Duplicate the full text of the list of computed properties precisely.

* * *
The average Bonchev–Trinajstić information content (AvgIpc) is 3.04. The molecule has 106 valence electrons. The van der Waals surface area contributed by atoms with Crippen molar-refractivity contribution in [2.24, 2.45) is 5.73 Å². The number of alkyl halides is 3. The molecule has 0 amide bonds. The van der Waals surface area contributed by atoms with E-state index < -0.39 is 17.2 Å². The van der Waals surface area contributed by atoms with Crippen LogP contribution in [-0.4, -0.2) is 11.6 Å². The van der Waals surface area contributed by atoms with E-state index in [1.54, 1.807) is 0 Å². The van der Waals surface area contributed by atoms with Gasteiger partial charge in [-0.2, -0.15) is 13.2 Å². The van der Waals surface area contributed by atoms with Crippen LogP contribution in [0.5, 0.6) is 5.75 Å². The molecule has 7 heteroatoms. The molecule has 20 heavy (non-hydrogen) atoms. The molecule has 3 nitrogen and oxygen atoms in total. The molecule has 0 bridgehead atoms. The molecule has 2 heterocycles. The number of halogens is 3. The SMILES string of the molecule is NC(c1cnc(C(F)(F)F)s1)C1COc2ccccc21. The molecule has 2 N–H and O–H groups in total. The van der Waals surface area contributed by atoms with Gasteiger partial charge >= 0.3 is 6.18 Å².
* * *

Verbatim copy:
The average Bonchev–Trinajstić information content (AvgIpc) is 3.04. The molecule has 106 valence electrons. The van der Waals surface area contributed by atoms with Crippen molar-refractivity contribution in [2.24, 2.45) is 5.73 Å². The number of alkyl halides is 3. The molecule has 0 amide bonds. The van der Waals surface area contributed by atoms with E-state index < -0.39 is 17.2 Å². The van der Waals surface area contributed by atoms with Crippen LogP contribution in [-0.4, -0.2) is 11.6 Å². The van der Waals surface area contributed by atoms with E-state index in [1.54, 1.807) is 0 Å². The van der Waals surface area contributed by atoms with Gasteiger partial charge in [-0.2, -0.15) is 13.2 Å². The van der Waals surface area contributed by atoms with Crippen LogP contribution in [0.5, 0.6) is 5.75 Å². The molecule has 7 heteroatoms. The molecule has 20 heavy (non-hydrogen) atoms. The molecule has 3 nitrogen and oxygen atoms in total. The molecule has 0 bridgehead atoms. The molecule has 2 heterocycles. The number of halogens is 3. The SMILES string of the molecule is NC(c1cnc(C(F)(F)F)s1)C1COc2ccccc21. The molecule has 2 N–H and O–H groups in total. The van der Waals surface area contributed by atoms with Gasteiger partial charge >= 0.3 is 6.18 Å².